About Stephanie Sullivan

I am a North Carolina native but lived in Mississippi, Florida and Iowa before moving back to the triangle area in 2017. I started in triathlon in 2011 during my senior year of undergrad at Mississippi State University when I joined the club team. After a few races, I was hooked! By 2012 I had completed my first half-ironman, followed by my first full ironman in 2013. Triathlon opened my eyes to the world I had known little about and sparked my interest in health and exercise science. I went back to school in 2017 for a master’s in exercise physiology at UNC and graduated in May 2019. I am excited to be on the TMS-IOS team for the first time and will doing quite a few local races over the summer. My “A” race will be the 70.3 Ironman World Championships in Nice, France on September 7!

70.3 World Championships in Nice, France

The 2019 70.3 World Championships in Nice, France was an experience I will never forget. From the pebble beaches of the Mediterranean to the historic villages nestled in the mountains, this venue did not disappoint. It was by far one of the most challenging races I have ever done, but that only made the trip more worthwhile.

For those wanting the short version, here it is: The swim was just barely wetsuit legal, so I wore my sleeveless wetsuit and felt great. The only bad part of the swim was a bit of chop heading back in and the blinding sun. I zig-zagged my way back to shore, swimming a few hundred extra yards according to my watch. Overall my time was not fast, but not my worst. The bike course lived up to the hype with about 5,000 feet of climbing in the first half of the course. I put in a steady, conservative effort and made it up with no issues. At the top, I was most surprised by how sore my arms and shoulders were – never had I used my upper body so much while cycling! The descent was technical and chilly. Knowing how dangerous this part of the ride would be and not having a ton of experience on descents like this one, I played it safe and was just happy to make it back down in one piece. The run was long and painful, but I tried to keep my spirits up, enjoy the views, and keep moving forward. My watch died about 8 miles in, so I was happily surprised that I finished the run just under two hours. Again, certainly not fast, but not terrible for how my legs felt after all that climbing!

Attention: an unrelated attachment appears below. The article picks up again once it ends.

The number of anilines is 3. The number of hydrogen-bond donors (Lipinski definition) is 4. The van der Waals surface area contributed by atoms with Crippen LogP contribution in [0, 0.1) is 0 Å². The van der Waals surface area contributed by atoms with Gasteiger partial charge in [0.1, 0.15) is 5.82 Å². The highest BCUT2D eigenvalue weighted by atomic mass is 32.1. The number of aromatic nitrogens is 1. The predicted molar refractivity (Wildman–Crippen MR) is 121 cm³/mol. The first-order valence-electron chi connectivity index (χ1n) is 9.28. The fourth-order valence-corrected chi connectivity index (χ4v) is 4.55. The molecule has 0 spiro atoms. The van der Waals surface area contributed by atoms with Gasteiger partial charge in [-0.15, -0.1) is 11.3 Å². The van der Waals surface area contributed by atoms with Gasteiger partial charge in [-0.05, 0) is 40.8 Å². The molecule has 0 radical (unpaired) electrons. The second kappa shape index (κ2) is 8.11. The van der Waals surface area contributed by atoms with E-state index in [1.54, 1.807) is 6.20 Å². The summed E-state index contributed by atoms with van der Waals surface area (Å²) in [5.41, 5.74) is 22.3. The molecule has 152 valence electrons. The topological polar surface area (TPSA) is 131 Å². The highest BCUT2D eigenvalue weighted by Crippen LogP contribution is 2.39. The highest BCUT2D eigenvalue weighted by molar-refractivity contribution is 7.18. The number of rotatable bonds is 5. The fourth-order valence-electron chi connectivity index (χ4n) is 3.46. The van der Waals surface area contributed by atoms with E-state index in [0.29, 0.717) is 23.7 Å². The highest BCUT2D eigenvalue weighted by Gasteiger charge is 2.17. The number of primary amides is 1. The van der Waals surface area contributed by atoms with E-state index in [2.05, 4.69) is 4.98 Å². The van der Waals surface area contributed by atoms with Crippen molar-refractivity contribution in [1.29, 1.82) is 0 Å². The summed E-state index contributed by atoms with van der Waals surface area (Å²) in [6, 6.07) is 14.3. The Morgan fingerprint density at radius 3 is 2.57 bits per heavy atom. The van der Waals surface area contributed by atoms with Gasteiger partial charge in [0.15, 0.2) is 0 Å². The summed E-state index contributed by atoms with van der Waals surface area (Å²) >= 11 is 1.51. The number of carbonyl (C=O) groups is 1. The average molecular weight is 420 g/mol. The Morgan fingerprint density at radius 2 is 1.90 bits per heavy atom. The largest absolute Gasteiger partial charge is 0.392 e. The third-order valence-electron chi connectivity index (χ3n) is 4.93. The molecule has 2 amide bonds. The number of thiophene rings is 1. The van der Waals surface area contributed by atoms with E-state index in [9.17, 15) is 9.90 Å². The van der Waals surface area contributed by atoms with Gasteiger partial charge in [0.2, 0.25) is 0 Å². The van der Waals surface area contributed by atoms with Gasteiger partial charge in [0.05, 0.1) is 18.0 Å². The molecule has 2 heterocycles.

All in all, I was proud of myself for completing my first World’s and overcoming several obstacles along the way. It was incredible and inspiring to race alongside so many other amazingly talented athletes and professionals from around the globe. I am already looking forward to my next 70.3 – Mont Tremblant on June 21, 2020, and will try my hardest to qualify for the 2020 World’s in New Zealand!

If you’re up for it, here is the long version with the good, the bad and the ugly:

Two weeks before race day, I woke up with a sore throat. My initial reaction was, “at least this is happening this week and not race week!” I had two weeks to recover and anything I did this week as far a training didn’t matter that much anyway. The congestion immediately set into my chest, and I decided to play it safe and took several days off. During the day I did not feel terrible, but at night the post-nasal drip was so bad I couldn’t sleep. The third day of being sick my throat was so sore I decided to go to the doctor to make sure it wasn’t strep. Fortunately, it wasn’t, but that also meant there wasn’t much I could do. I completely lost my voice for about five days, and even a week later, I still sounded awful. We left on a Saturday, one week until race day, and landed the next day in Nice. My spirits were high, even after a sleepless night of flying and still dealing with a scratchy throat.